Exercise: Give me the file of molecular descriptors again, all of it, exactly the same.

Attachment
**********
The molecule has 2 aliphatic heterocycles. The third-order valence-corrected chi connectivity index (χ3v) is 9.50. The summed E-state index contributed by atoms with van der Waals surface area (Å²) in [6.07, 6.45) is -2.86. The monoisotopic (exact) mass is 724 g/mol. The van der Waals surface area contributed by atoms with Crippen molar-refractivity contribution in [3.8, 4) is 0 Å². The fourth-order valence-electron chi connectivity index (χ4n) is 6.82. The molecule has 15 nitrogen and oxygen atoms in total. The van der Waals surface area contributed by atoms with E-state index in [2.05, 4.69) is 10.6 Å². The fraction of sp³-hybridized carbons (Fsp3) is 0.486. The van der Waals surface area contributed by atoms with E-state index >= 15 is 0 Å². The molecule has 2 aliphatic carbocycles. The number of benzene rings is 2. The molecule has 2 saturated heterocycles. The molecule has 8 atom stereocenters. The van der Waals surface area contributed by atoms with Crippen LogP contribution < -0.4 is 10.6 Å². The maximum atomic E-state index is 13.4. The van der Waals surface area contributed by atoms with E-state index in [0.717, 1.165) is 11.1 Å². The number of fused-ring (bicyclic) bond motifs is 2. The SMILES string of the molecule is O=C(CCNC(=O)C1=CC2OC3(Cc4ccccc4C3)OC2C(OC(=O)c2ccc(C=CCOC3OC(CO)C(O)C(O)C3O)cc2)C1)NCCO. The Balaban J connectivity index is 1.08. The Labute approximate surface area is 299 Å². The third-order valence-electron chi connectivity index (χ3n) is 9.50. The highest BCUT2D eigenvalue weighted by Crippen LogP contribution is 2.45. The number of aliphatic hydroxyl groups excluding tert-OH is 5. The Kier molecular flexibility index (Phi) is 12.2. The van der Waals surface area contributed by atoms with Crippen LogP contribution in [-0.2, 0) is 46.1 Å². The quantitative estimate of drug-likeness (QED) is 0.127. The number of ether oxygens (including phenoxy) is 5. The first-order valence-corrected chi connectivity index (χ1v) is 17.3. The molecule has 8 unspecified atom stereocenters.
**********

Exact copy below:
The molecule has 2 aliphatic heterocycles. The third-order valence-corrected chi connectivity index (χ3v) is 9.50. The summed E-state index contributed by atoms with van der Waals surface area (Å²) in [6.07, 6.45) is -2.86. The monoisotopic (exact) mass is 724 g/mol. The van der Waals surface area contributed by atoms with Crippen molar-refractivity contribution in [3.8, 4) is 0 Å². The fourth-order valence-electron chi connectivity index (χ4n) is 6.82. The molecule has 15 nitrogen and oxygen atoms in total. The van der Waals surface area contributed by atoms with E-state index in [2.05, 4.69) is 10.6 Å². The fraction of sp³-hybridized carbons (Fsp3) is 0.486. The van der Waals surface area contributed by atoms with E-state index >= 15 is 0 Å². The molecule has 2 aliphatic carbocycles. The number of benzene rings is 2. The molecule has 2 saturated heterocycles. The molecule has 8 atom stereocenters. The van der Waals surface area contributed by atoms with Crippen LogP contribution < -0.4 is 10.6 Å². The maximum atomic E-state index is 13.4. The van der Waals surface area contributed by atoms with E-state index in [0.717, 1.165) is 11.1 Å². The number of fused-ring (bicyclic) bond motifs is 2. The SMILES string of the molecule is O=C(CCNC(=O)C1=CC2OC3(Cc4ccccc4C3)OC2C(OC(=O)c2ccc(C=CCOC3OC(CO)C(O)C(O)C3O)cc2)C1)NCCO. The Balaban J connectivity index is 1.08. The Labute approximate surface area is 299 Å². The third-order valence-electron chi connectivity index (χ3n) is 9.50. The highest BCUT2D eigenvalue weighted by Crippen LogP contribution is 2.45. The number of aliphatic hydroxyl groups excluding tert-OH is 5. The Kier molecular flexibility index (Phi) is 12.2. The van der Waals surface area contributed by atoms with Crippen LogP contribution in [-0.2, 0) is 46.1 Å². The quantitative estimate of drug-likeness (QED) is 0.127. The number of ether oxygens (including phenoxy) is 5. The first-order valence-corrected chi connectivity index (χ1v) is 17.3. The molecule has 8 unspecified atom stereocenters.